Winter can be rotten. It is dark, it’s one named storm after another and ‘good weather’ means frozen water troughs. Thankfully, as snowdrops arrive it is nearly behind us.

As we collectively dream of summer – Ayr Show is less than three months away – it affords us all the opportunity to think what else the year ahead may hold. Across Scotland Beltie breeders all have cattle in common, but it is interesting to know more about the individual aspirations for 2024. Some people have had Belties for decades, others less than five years. Sharing experiences across the breed can be amusing, insightful, often nostalgic, but hopefully beneficial. Here is a snapshot of what some of the Scottish breeders are up to in 2024:

On the back of Croasdale Rhianna being crowned Royal Highland Show Champion last year, Lisa Wilson is looking to build on this success in 2024. As Manager of Castleton Farm, Dollar, owned by the Biggart family, she has a passion for all things farming and currently has a herd of around 42 Belties at the foot of the famous Ochil hills. Lisa is thankful to all those that helped at the beginning of their Beltie journey.

Lisa said, “In 2022 our aim was to show at the Royal Highland Show the following year. With a lot of hard work, attention to detail and determination put into our team, our first show was very memorable. We were very thankful for all our well-wishes after our RHS 2023 Championship and we simply cannot get over it! It’s been our proudest achievement.

In 2024 Lisa is looking forward to watching their first Castleton calves mature, a whole lot of halter breaking, some new arrivals and the hope to make it to some more shows! Lisa loves to meet like-minded others at events and share their journey and experiences while learning from others, don’t be a stranger. Here’s to a happy, healthy and successful 2024!”

Meanwhile, further north, Mel Quinn shows that location can be everything. Mel, who farms 37 cows on one of the Orkney Isles, is looking to add the natural supplement of seaweed to her animals’ diet. There are plenty of beaches when you are surrounded by water, so with locally sourced seaweed, what could be more sustainable? Mel says “We live on an island 0.5 miles wide and 1 mile long with a population of seven. Everything comes on and off the island by boat, including the cows”. Showing how diverse the cattle and their homes can be, it’s a good reminder that we should be open to trying new things.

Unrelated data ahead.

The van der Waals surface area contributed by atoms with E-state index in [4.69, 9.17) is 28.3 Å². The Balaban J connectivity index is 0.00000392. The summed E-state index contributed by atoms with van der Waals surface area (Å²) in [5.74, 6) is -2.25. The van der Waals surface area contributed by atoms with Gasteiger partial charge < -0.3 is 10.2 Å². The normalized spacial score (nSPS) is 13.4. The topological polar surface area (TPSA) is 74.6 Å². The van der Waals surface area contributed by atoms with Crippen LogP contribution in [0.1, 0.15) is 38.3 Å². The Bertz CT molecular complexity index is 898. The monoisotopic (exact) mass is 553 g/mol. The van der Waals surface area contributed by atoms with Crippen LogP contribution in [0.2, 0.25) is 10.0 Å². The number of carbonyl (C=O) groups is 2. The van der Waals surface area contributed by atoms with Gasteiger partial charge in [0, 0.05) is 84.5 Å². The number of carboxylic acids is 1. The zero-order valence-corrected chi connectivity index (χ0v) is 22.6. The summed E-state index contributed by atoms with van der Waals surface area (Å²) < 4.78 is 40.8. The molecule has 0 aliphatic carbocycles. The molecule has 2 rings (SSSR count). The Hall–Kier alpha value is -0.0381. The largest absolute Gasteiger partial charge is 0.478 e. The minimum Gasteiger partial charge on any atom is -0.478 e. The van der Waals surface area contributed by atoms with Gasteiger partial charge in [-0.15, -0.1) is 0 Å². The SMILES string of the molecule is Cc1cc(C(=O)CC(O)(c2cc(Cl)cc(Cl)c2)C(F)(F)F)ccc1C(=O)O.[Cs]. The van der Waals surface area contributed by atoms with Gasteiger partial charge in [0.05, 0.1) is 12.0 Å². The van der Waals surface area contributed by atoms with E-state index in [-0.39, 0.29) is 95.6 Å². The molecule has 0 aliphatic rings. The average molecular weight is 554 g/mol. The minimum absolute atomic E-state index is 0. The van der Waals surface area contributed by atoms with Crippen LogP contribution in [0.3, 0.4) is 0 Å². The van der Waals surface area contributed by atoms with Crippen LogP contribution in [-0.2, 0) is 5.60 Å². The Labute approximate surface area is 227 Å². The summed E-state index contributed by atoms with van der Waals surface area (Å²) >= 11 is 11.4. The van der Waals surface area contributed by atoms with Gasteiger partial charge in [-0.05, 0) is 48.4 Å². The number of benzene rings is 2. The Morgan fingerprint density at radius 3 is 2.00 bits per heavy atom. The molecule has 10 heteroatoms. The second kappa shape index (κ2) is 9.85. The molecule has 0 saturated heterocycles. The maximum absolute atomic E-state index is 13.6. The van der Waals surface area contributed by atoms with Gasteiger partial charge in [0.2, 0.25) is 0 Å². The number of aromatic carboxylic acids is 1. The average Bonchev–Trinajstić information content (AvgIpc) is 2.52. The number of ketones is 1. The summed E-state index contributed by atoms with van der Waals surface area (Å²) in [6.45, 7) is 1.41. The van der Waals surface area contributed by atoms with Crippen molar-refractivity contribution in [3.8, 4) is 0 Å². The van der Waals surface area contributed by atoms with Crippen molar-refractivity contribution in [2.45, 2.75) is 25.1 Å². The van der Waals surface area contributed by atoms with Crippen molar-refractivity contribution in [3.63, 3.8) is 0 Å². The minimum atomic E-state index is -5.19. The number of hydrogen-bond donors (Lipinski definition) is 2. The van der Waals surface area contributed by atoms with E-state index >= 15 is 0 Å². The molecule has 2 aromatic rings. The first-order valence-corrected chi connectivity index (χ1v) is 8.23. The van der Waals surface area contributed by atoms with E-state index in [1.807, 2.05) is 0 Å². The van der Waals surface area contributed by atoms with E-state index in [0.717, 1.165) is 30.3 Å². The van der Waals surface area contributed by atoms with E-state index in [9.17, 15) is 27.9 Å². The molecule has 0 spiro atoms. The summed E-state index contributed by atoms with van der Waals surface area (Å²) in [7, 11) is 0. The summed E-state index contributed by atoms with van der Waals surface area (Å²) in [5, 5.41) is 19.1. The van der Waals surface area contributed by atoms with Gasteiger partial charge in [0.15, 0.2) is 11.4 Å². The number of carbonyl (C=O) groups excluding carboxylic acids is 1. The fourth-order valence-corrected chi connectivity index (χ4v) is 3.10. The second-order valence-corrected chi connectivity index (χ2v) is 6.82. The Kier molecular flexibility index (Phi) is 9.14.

Tammy and Colin Russell, who provided the Scottish Club with a wonderful open day at Clanfin, Ayrshire, last year, will have a number of firsts in 2024. They’ve only had Belties for a few years and so these firsts range from day-to-day farming practices such as grazing methods and bullock castration to, more excitingly, aiming to hit the local show circuit.

They said “First, we’re hoping to show this year so we will likely be blogging the preparation for a complete novice. We’ve also experimented with mixed grazing and strip grazing which was quite successful.” As their beef business continues to grow, Tammy and Colin are working on self-promotion along with greater awareness of the Beltie breed and its wonderful offerings.

Further south, we spoke with Hamish Bell who is working hard with the Clifton Herd and sees 2024 as a good opportunity for breed promotion.

“Clifton is undergoing a changing of the guard if you will this year, as we part with a number of fond old faces. We are streamlining the herd with the hope of whittling numbers down to around 10 cows and a little over 10 bulling and yearling heifers from which we will select our replacements. 

It is never an easy task reducing numbers, however, it creates a great opportunity for other breeders as we are forced to sell heifers from our best bloodlines. 

The reduction in stocking density is triggered by efforts to reduce the workload which is currently shared between various family members. We are excited for the end result of this process, and we look forward to seeing a rejuvenated Clifton herd which is as fit and as level as it ever has been!”

With some 20 Belties, Jennifer Taylor sells most bullocks at weaning for finishing elsewhere. She aims to keep a few heifers to primarily use for breeding and hopefully continue to show successfully. Jennifer is passionate about sustaining the success of the Scottish Club and working with other BGCS Council members to encourage young handlers and new entrants to the life of Belties, from breading and rearing, to meat production and showing.

In 2024 Jennifer would also like to be more adventurous with cooking her delicious home-produced Beltie beef, learning from her neighbours. Jennifer is also going to focus on field management, she said, “The increased rainfall over the last few years is saturating my fields in this area of Ayrshire in the south west of Scotland. The fields are more suited to the short seasonal grazing of dairy cattle. I am keen to continue improving my fields by tackling more drainage and rush control using subsoiling, and topping the rushes more regularly. This way, hopefully I can keep my numbers steady and maybe even keep my cattle outside more of the year.”

So what’s the takeaway from the breeders? The Beltie breed is diverse and works well anywhere – whether that be on an island or lowland Ayrshire! As we all enjoy planning out our year, it’s clear we have a bright and exciting year ahead. Roll on springtime!

We’re keen to keep promoting our breed and sharing our breeders’ stories. Let us know if you enjoyed this read or if you have any questions for our breeders or ideas for future blogs! You can contact us at [email protected].

Ray Kirk